As long as we are all broth­ers

The Pak Banker - - 4editorial - Adiah Afraz

Iam sure that the govern­ment of Pak­istan is long­ing for the good-old days when the only pain in the neck it had to con­tend with was Geo TV. Those were the easy times when all one had to do was ha­rass some cable op­er­a­tors and threaten the gen­eral pub­lic with demo­cratic re­venge.

Ev­ery­one was put in their place in no time at all, and a day's work was nor­mally done long be­fore din­ner was laid on the ta­ble, and Hamid Mir had donned a tie for "Cap­i­tal Talk."

And then things changed overnight. News came of a new kind of me­dia on the loose that doesn't need to don a tie and doesn't need to talk cap­i­tal. It doesn't even be­lieve in minc­ing any words, and it can not be cur­tailed by shout­ing slo­gans about democ­racy be­ing the best kind of re­venge. What's more, it presents the govern­ment with an un­prece­dented sit­u­a­tion of em­bar­rass­ment that even Hil­lary Clin­ton doesn't know how to deal with.

The new me­dia, called Wik­iLeaks, comes with a dossier of con­fi­den­tial stuff so heavy that it is said to be the next big thing since Musar­rat Sha­heen. Yet, the only things I can say in re­sponse to the dis­clo­sures made by this whistle­blower are the five magic words:

Hon­estly speak­ing, is there any­thing in the so-called clas­si­fied leaks that you had not heard be­fore ei­ther from your friend's driver, or from your cook's mother-in-law, or from the near­est con­spir­acy the­o­rist in town?

I mean, who doesn't know that an av­er­age Pak­istani's life is mapped out and stamped on in Washington?

Who doesn't know that Amer­ica is­sues ev­ery govern­ment's clear­ance cer­tifi­cate and then be­comes the so­called "se­cu­rity blan­ket" for them for as long as it lasts?

Who doesn't know that drones at­tack our peo­ple with the con­sent of our own govern­ment? Who doesn't know that the PPP lead­er­ship is a fam­ily heirloom that al­ways goes to the youngest or the most in­ex­pe­ri­enced of the lot? Who doesn't know that re­li­gious lead­ers go on Umra leave when­ever they need a break from a lo­cal bloody fest? And, above all. who doesn't know that fed­eral min­is­ters are lazy, and keep ac­quir­ing brand-new wives in their twen­ties?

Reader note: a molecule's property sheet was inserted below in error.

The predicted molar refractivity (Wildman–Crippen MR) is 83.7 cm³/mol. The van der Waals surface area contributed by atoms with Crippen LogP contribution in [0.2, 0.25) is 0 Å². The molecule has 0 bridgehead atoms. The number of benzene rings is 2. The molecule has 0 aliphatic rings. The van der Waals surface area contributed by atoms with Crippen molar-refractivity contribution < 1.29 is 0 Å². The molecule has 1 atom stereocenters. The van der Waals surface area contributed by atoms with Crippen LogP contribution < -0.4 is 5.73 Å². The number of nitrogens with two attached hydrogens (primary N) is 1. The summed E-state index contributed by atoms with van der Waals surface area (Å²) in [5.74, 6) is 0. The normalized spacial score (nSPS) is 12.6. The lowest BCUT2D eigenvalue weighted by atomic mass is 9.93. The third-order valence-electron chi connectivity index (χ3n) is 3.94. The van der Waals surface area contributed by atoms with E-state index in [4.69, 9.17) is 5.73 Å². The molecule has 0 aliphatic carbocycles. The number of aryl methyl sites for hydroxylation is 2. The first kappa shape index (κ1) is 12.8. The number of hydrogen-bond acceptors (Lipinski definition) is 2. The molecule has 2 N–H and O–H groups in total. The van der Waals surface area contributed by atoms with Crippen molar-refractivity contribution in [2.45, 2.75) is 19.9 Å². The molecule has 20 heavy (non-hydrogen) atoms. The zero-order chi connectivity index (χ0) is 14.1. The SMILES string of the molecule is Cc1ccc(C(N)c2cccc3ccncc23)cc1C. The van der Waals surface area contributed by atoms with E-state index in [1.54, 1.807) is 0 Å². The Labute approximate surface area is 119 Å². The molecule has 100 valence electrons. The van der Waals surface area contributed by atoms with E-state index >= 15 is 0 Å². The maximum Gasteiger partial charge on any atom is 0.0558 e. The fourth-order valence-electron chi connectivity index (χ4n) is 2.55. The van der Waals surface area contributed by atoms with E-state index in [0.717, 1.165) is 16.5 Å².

In short, we have seen it all, heard it all, and, long be­fore it be­came of­fi­cial, we had be­lieved it all as well.

What most of us did not see com­ing was the bit about Maulana Fa­zlur Rehman re­quest­ing Ann Pat­ter­son to en­dorse his prime min­is­te­rial can­di­dacy. Gosh, this state­ment it­self is full of so many con­tra­dict­ing im­ages that I don't know where to be­gin.

And what I would not have given to be a fly on the wall, or a lit­tle birdie on the shoul­der with the che­quered scarf, when this meet­ing had taken place. What bog­gles my mind is how an hon­est-to-God Amer­ica-bash­ing, woman-fear­ing gent, the Maulana, must have started this con­ver­sa­tion about ask­ing an Amer­i­can woman for help. Oh, how he must have stam­mered and how he must have fid­geted with said scarf. And then, with what ut­most dis­com­fort must he have ut­tered those dreaded words.

"Madam Am­bas­sador, will you be kind enough to buy my MNAs, the Mm-aulanas N-n-ow A-valil­able for S-sale?" he must have started.

"This is a clear­ance sale, and I am not ask­ing for much in re­turn. Just be kind enough to con­sider not pay­ing me in cash or plas­tic. Be­cause, you see, I hate Amer­i­can dol­lars and am averse to credit cards for the sake of my soul. If you could only give me Is­lam­abad in re­turn, I will gladly leave and not bother you again."

I won­der why Ms Pat­ter­son didn't agree to this per­fectly lu­cra­tive barter ex­change. Maybe the con­sign­ment of MNAs didn't come with an ex­piry date, or may be the con­sign­ment of MNAs didn't come at all.

But, what­ever it was, the deal fiz­zled out long be­fore we could get down to the gory de­tails.

And then there is the bit about Pres­i­dent Zar­dari's al­leged hon­est eval­u­a­tion of him­self. " I am not Be­nazir, and I know it," he has been quoted to have de­clared in the pres­ence of the US am­bas­sador.

Now, no mat­ter what the Zar­darib­ash­ers say, I must declare that I give credit to my pres­i­dent for at least be­ing hon­est where he knows hon­esty is the best strat­egy.

Any­one who is in­tel­li­gent enough to re­alise his own de­fi­cien­cies, and the ben­e­fits of own­ing them can­didly in a par­tic­u­lar sit­u­a­tion, is any­thing but a numb­skull.

Only if Mr Pres­i­dent con­sid­ers his nation's in­tel­li­gence level to be at par with the in­tel­li­gence level of the US am­bas­sador, and gives hon­est state­ments where hon­est state­ments are due, we would also re­cip­ro­cate by say­ing the same kind words that Ms Pat­ter­son said.

"Zar­dari knew what his au­di­ence wanted to hear and, over­all, he demon­strated more poise and con­fi­dence than we had ex­pected." Pe­riod.

But I think it's bet­ter not to di­gress into wish­ful sce­nar­ios. Wik­iLeaks might be big, but noth­ing is ever big enough to ruf­fle any feath­ers in our part of the world.

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